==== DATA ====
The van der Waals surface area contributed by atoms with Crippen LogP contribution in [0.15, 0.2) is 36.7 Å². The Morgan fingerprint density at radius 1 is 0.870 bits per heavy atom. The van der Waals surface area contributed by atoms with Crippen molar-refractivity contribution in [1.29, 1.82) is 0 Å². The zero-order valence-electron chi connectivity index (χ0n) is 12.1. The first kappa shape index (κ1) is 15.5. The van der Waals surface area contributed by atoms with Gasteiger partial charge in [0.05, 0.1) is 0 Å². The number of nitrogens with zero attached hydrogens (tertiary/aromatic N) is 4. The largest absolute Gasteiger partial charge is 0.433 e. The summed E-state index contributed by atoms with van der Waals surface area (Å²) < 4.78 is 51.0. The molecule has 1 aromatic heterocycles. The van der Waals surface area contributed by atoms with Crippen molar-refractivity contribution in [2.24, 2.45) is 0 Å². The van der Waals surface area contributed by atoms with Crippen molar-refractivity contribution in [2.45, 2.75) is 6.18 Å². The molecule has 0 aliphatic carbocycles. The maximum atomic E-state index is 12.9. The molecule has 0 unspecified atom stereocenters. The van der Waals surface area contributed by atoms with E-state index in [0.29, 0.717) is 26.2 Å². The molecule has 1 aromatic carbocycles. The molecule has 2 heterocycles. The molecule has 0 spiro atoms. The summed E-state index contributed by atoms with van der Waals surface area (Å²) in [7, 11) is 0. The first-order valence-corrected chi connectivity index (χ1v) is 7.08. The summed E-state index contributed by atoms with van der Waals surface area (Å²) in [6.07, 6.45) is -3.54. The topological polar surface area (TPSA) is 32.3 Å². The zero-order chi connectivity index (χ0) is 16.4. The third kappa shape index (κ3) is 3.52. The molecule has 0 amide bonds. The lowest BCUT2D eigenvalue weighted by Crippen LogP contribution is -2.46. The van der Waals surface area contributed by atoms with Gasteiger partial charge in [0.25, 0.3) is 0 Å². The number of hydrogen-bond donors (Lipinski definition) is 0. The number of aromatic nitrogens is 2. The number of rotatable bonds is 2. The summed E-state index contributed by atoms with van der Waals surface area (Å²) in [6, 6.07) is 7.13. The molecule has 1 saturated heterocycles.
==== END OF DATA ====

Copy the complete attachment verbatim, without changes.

The van der Waals surface area contributed by atoms with Crippen LogP contribution in [0.15, 0.2) is 36.7 Å². The Morgan fingerprint density at radius 1 is 0.870 bits per heavy atom. The van der Waals surface area contributed by atoms with Crippen molar-refractivity contribution in [1.29, 1.82) is 0 Å². The zero-order valence-electron chi connectivity index (χ0n) is 12.1. The first kappa shape index (κ1) is 15.5. The van der Waals surface area contributed by atoms with Gasteiger partial charge in [0.05, 0.1) is 0 Å². The number of nitrogens with zero attached hydrogens (tertiary/aromatic N) is 4. The largest absolute Gasteiger partial charge is 0.433 e. The summed E-state index contributed by atoms with van der Waals surface area (Å²) < 4.78 is 51.0. The molecule has 1 aromatic heterocycles. The van der Waals surface area contributed by atoms with Crippen molar-refractivity contribution in [2.24, 2.45) is 0 Å². The van der Waals surface area contributed by atoms with Crippen molar-refractivity contribution in [2.45, 2.75) is 6.18 Å². The molecule has 0 aliphatic carbocycles. The maximum atomic E-state index is 12.9. The molecule has 0 unspecified atom stereocenters. The van der Waals surface area contributed by atoms with E-state index in [0.29, 0.717) is 26.2 Å². The molecule has 1 aromatic carbocycles. The molecule has 2 heterocycles. The molecule has 0 spiro atoms. The summed E-state index contributed by atoms with van der Waals surface area (Å²) in [7, 11) is 0. The first-order valence-corrected chi connectivity index (χ1v) is 7.08. The summed E-state index contributed by atoms with van der Waals surface area (Å²) in [6.07, 6.45) is -3.54. The topological polar surface area (TPSA) is 32.3 Å². The zero-order chi connectivity index (χ0) is 16.4. The third kappa shape index (κ3) is 3.52. The molecule has 0 amide bonds. The lowest BCUT2D eigenvalue weighted by Crippen LogP contribution is -2.46. The van der Waals surface area contributed by atoms with Gasteiger partial charge in [0.25, 0.3) is 0 Å². The number of hydrogen-bond donors (Lipinski definition) is 0. The number of aromatic nitrogens is 2. The number of rotatable bonds is 2. The summed E-state index contributed by atoms with van der Waals surface area (Å²) in [6, 6.07) is 7.13. The molecule has 1 saturated heterocycles.